Keep Investment Plan Simple
Keep It Simple, Says Yale’s Top Investor
It has been a time to worry even the savviest investors. The credit markets have been in a crisis, the domestic stock market has been shaky and overseas markets haven’t been much better.
What should an individual investor do?
Don’t try anything fancy. Stick to a simple diversified portfolio, keep your costs down and rebalance periodically to keep your asset allocations in line with your long-term goals. That is the advice of David F. Swensen, who has run the Yale endowment since 1988, relying on a complex strategy that includes investments in hedge funds and other esoteric vehicles.
For most people, he recommends a very basic approach: use index funds, exchange-traded funds and other low-cost instruments, and stick to your long-term asset allocation — even when the markets are in tumult. Don’t be distracted by market forecasts, he said. “You have to diversify against the collective ignorance,” he said. “I think nobody is in a position to react to these big macro-issues. Where is the dollar going to be or what is G.D.P. growth going to be in China? For every smart person on one side of the question, there is another smart person on the other side.”
For most individual investors, he said, copying the strategies of institutions like Yale is virtually impossible: big investors have access to fund managers and arcane strategies that are beyond the reach of most people. And he said that the techniques used by hedge funds often result in higher taxes than those of index funds.
So he advocates another approach, which he outlined in the book “Unconventional Success: A Fundamental Approach to Personal Investment” (Free Press, 2005). He proposes a portfolio of 30 percent domestic stocks, 15 percent foreign stocks, and 5 percent emerging-market stocks, as well as 20 percent in real estate and 15 percent each in Treasury bonds and Treasury inflation-protected securities, or TIPS.
The real estate investment can be made through real estate index funds. Though the real estate market has declined and your portfolio is below its target allocation to it, he said, don’t try to time the market. Go ahead and rebalance because no one really knows where the market’s bottom is.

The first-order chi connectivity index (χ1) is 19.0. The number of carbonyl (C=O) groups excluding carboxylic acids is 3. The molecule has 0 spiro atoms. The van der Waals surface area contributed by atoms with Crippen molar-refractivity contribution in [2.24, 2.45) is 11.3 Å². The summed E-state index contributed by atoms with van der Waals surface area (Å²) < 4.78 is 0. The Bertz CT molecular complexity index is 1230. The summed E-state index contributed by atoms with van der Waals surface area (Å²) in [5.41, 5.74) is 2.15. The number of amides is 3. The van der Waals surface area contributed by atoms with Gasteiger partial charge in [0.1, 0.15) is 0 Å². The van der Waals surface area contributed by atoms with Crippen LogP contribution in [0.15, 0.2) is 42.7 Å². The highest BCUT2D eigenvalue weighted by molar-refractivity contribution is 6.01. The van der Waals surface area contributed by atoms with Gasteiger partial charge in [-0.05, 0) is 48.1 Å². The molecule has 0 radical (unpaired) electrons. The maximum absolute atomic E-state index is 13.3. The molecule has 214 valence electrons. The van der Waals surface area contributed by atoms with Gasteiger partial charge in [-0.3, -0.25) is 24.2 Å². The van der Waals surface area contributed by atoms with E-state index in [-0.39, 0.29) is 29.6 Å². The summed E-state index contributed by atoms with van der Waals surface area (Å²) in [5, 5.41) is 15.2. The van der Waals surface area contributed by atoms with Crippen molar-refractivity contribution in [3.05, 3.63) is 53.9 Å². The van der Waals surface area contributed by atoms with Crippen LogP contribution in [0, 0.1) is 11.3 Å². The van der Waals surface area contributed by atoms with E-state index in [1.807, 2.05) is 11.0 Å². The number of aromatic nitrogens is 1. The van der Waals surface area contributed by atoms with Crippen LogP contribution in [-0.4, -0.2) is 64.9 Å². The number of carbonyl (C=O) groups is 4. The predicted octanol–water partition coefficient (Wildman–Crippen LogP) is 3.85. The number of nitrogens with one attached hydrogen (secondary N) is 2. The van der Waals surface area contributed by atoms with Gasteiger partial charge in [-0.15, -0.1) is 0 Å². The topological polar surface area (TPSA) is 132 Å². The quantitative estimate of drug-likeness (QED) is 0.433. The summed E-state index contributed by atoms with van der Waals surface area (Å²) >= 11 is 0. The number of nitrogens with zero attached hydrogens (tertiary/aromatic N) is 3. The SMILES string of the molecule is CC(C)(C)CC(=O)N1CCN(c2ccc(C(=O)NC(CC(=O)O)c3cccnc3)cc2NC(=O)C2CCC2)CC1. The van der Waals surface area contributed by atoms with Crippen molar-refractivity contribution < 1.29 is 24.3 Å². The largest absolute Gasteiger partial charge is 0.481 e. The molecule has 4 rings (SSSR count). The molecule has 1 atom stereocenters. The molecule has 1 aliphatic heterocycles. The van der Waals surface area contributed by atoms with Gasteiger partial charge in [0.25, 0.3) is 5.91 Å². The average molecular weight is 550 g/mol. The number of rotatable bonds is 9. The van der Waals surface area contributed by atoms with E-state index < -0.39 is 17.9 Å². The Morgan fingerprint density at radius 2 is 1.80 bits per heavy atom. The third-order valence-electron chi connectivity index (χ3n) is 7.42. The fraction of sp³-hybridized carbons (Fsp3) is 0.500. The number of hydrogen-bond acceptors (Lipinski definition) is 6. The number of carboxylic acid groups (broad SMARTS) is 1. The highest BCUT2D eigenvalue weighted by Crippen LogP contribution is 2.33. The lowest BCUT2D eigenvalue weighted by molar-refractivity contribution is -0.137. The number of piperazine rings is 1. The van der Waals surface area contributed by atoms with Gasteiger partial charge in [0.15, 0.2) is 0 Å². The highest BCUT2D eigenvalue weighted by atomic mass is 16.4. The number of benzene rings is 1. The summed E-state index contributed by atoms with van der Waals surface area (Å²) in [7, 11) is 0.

Diversification will buffer a portfolio from declines in specific asset classes. For example, he said: “If the dollar declines dramatically, you have foreign and emerging-market equities. And a declining dollar may well be associated with inflation, but a diversified portfolio would include TIPS,” to provide a hedge. “That means if any of these scenarios play out, an investor has sizable chunks of his or her portfolio that protect against them,” Mr. Swensen said.
When possible, he said, rebalancing should be done in a tax-sheltered account, like an I.R.A. or a 401(k), to avoid tax liabilities. “When you are putting fresh money to work,” he said, “you put it in an asset class where you are underweight and take money out of a class that is overweight.”
He says it is fruitless for individual investors to pick stocks. He criticized the approach of Jim Cramer, the CNBC host, who encourages investors to trade stocks in strategies that Mr. Swensen says cost heavily in commissions and taxes. “There is nothing that Cramer says that can help people make intelligent decisions,” Mr. Swensen said. “He takes something that is very serious and turns it into a game. If you want to have fun, go to Disney World.” Brian Steel, a spokesman for CNBC, responding on behalf of Mr. Cramer, said Mr. Cramer “had a long history of success as a trader and fund manager.” He added that Mr. Cramer is a proponent of long-term investing and thorough research.
Mr. Swensen says investors should forget market timing entirely. Once an individual sets up a program, it should be rebalanced quarterly or semiannually, he said, “but it should be disciplined.”
When the markets decline, try not to pay attention, he said. “Let yourself off
the hook,” he said. “If you pursue the sensible long-term policy, look at it
over a 5- to 10-year period. Don’t look at five months.”
By GERALDINE FABRIKANT